Killigrew, Anne (1660-1685): Venus attired by the Three Graces, oil on canvas, 112 x 95 cms. Purchased with funding from the V & A Purchase Grant Fund, Heritage Lottery Fund, The Art Fund, The Beecroft Bequest, Falmouth Decorative and Fine Arts Society, The Estate of Barry Hughes in memory of Grace and Thomas Hughes and generous donations from local supporters.
About the Artist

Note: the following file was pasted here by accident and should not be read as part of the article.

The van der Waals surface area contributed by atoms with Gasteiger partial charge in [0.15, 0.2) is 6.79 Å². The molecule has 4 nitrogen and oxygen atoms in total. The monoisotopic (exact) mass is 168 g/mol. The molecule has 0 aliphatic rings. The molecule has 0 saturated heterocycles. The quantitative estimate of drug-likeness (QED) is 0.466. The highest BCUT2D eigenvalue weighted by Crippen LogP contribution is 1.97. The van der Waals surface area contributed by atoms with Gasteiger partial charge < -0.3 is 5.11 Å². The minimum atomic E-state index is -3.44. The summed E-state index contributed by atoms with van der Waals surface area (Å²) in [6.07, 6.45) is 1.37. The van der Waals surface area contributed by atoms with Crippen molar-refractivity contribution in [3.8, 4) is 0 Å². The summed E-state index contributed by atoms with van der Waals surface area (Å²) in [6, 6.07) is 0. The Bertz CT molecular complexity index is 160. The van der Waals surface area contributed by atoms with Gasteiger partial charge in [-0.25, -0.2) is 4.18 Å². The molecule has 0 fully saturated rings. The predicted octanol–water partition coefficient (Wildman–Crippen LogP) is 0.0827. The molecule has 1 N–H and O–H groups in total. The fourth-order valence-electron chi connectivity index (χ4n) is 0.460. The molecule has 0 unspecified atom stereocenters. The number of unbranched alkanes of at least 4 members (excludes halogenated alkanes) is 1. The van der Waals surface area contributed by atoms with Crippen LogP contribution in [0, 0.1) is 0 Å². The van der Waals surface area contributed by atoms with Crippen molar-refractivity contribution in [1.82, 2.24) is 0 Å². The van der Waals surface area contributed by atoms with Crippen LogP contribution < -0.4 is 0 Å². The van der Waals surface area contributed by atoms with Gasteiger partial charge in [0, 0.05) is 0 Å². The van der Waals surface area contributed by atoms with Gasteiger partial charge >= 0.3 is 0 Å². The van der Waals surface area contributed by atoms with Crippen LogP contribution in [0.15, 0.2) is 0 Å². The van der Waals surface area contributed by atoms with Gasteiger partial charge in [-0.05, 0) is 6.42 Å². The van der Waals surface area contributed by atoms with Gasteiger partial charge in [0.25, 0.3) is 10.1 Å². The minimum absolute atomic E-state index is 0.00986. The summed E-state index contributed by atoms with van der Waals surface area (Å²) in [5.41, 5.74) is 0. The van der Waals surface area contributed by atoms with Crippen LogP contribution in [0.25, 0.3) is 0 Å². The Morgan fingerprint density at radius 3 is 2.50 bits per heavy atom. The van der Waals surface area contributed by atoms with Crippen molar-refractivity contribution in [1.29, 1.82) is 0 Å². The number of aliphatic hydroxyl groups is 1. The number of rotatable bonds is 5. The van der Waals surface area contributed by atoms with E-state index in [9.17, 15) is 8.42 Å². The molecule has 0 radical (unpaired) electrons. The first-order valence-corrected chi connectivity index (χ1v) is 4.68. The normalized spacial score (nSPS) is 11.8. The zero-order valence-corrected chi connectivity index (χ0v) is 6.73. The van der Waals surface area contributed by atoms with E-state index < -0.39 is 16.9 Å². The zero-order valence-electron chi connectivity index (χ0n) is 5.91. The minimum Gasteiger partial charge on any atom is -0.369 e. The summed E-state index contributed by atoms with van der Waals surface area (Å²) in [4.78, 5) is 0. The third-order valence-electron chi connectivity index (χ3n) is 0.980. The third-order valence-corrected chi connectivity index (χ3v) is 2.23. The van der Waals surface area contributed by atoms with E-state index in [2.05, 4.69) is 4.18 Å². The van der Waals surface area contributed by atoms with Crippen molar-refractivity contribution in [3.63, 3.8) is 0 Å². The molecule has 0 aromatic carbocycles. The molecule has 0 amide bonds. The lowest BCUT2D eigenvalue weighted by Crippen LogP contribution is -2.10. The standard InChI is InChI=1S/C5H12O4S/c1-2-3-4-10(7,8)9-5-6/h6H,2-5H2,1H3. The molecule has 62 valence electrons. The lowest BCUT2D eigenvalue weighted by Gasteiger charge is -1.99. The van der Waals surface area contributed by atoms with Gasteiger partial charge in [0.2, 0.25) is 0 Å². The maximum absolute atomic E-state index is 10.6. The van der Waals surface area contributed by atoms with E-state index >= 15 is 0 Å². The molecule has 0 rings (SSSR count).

Anne Killigrew has been described as the most celebrated female English prodigy of the Seventeeth Century. A poet and artist of great beauty and repute, Killigrew died of smallpox at the age of just 25. Anne’s exceptional qualities as an artist and a poet were highly praised in her short lifetime. The poet John Dryden dedicated a poem to her in which he refers directly to this picture: ‘Where nymphs of brightest form appear, and shaggy satyrs standing near’ (from ‘To the Pious Memory of the Accomplished Young Lady Mrs Anne Killigrew Excellent In The Two Sister-Arts of Poesy And Painting: An Ode’). Anne Killigrew worked at the Royal Court of King James II as Lady-in-Waiting to the Queen. Anne’s grandfather, Sir William Killigrew, was the Governor of Pendennis Castle, and his son, Dr Henry Killigrew moved to London to work as chaplain to King Charles I. He later became master of the Savoy Hospital.